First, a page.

Former Red Sox utilityman Brock Holt has officially signed a one-year major-league deal with the Milwaukee Brewers, thus putting an end to any hope the versatile 31-year-old could return to Boston in 2020.
Although it has not been revealed how much Holt will earn in 2020, his new contract with Milwaukee does include a club option for 2021, so it could in essence be a two-year deal depending on how the coming season pans out.
A former throw-in the trade that was headlined by reliever Joel Hanrahan going from the Pirates to the Red Sox, Holt had spent the previous seven seasons with Boston.
After making his Sox debut during an up-and-down 2013 campaign, the Rice University product emerged as a fan and clubhouse favorite beginning in 2014, a year in which he finished eighth in American League Rookie of the Year voting while playing in a then-career-best 106 contests.
The 2015 season was when Holt really burst onto the scene though, as he hit for the cycle for the first time in his career on June 16th and was named to his first All-Star team a month later, being the only Red Sox player to get an All-Star nod that year.
Despite finishing in last place in the American League East for the second straight year in ’15, the Sox saw Holt become a valuable asset to their club both on and off the field.
In total, the former ninth-round pick played seven different positions over 129 games that year. It was also the first time he was recognized as the Red Sox’ nominee for the Roberto Clemente Award for his work with the Jimmy Fund, an honor he would receive three more times in his Red Sox career.
2016 saw Holt miss a significant amount of time due to concussion issues. a trend that would carry over into 2017 in what was probably Holt’s most adverse season in the majors because of vertigo.
That Vertigo hampered Holt’s productivity in what was already an odd season for the Red Sox despite them winning 93 games and clinching their second straight American League East title.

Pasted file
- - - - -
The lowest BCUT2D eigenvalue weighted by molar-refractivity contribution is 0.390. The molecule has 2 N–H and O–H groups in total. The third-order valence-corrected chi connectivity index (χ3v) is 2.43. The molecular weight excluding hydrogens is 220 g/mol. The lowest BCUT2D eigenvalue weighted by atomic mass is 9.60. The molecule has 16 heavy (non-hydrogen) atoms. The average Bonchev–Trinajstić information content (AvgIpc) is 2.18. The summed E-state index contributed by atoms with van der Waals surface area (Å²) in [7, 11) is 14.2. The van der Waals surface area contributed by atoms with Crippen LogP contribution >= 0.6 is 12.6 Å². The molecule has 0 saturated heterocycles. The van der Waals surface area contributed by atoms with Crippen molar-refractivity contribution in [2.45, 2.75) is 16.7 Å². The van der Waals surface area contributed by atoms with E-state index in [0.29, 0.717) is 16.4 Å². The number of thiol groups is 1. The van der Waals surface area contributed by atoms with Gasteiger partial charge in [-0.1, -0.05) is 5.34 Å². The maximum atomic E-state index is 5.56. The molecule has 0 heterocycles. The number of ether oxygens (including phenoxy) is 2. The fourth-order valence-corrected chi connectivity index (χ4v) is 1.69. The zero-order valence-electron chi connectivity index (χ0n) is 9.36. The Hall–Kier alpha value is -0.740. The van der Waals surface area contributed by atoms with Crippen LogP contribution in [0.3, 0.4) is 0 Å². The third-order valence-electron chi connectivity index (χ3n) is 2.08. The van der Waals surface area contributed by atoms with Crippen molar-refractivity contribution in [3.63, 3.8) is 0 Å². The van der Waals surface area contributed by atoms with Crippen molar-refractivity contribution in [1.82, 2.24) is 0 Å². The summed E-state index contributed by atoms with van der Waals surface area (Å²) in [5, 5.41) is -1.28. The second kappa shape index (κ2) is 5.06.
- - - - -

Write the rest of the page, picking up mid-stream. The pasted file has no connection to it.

In some eyes, perhaps the hiring of Alex Cora, combined with Holt playing in just 64 games the previous year, put the Texas native’s roster spot in jeaporady heading into the 2018 campaign.
With Blake Swihart seemingly a lock to make the Opening Day roster as both the club’s third catcher and a utility player, it looked as though one of the final spots on the Sox’ bench was going to come down to Holt or Deven Marrero.
Holt seemed prepared to be dealt if that is what it came down to, but Boston ultimately traded Marrero to the Diamondbacks for a player to be named later who would turn out to be Josh Taylor.
With those trade rumors behind him, Holt got back to his consistent ways for the Sox in 2018, slashing .277/.362/.411 with seven home runs and 46 RBI over 109 games played.
That October, Holt played a crucial role for the Sox in their run to a historic World Series title. He even hit for the first postseason cycle ever in a dominating 16-1 win over the Yankees in Game 3 of the ALDS.
Trade rumors were still swirling a little bit in Holt’s final offseason before reaching free agency, but he stuck around once more and proved to be one of the better hitters on the 2019 Red Sox.
Yes, the one-time All-Star slashed .297/.369/.402 with three home runs and 31 RBI over 87 games last season, all while maintaining his role as an important veteran presence and player to look up to.
Perhaps he played his way out of the Red Sox’ price range, but the hope had been all offseason that Holt would find his way back to Fenway South this month.
That did not happen though, which is somewhat understandable given the influx of infielders Boston currently has on their 40-man roster.
Still, you cannot deny the impact Holt had on the community in Boston. He cared deeply about his role as Jimmy Fund captain, he spent his offseasons in nearby Needham, and he may have been holding out, waiting for one last offer from the Red Sox before ultimately signing with the Brewers.
You can argue that Holt’s value on the baseball field can be replaced by the group made up of Jonathan Arauz, Michael Chavis, and Jose Peraza, but that does not mean that Holt will not be missed by staff, players, and fans alike.
So, thanks for everything, Brock. Best of luck in Milwaukee. You will be missed in Boston.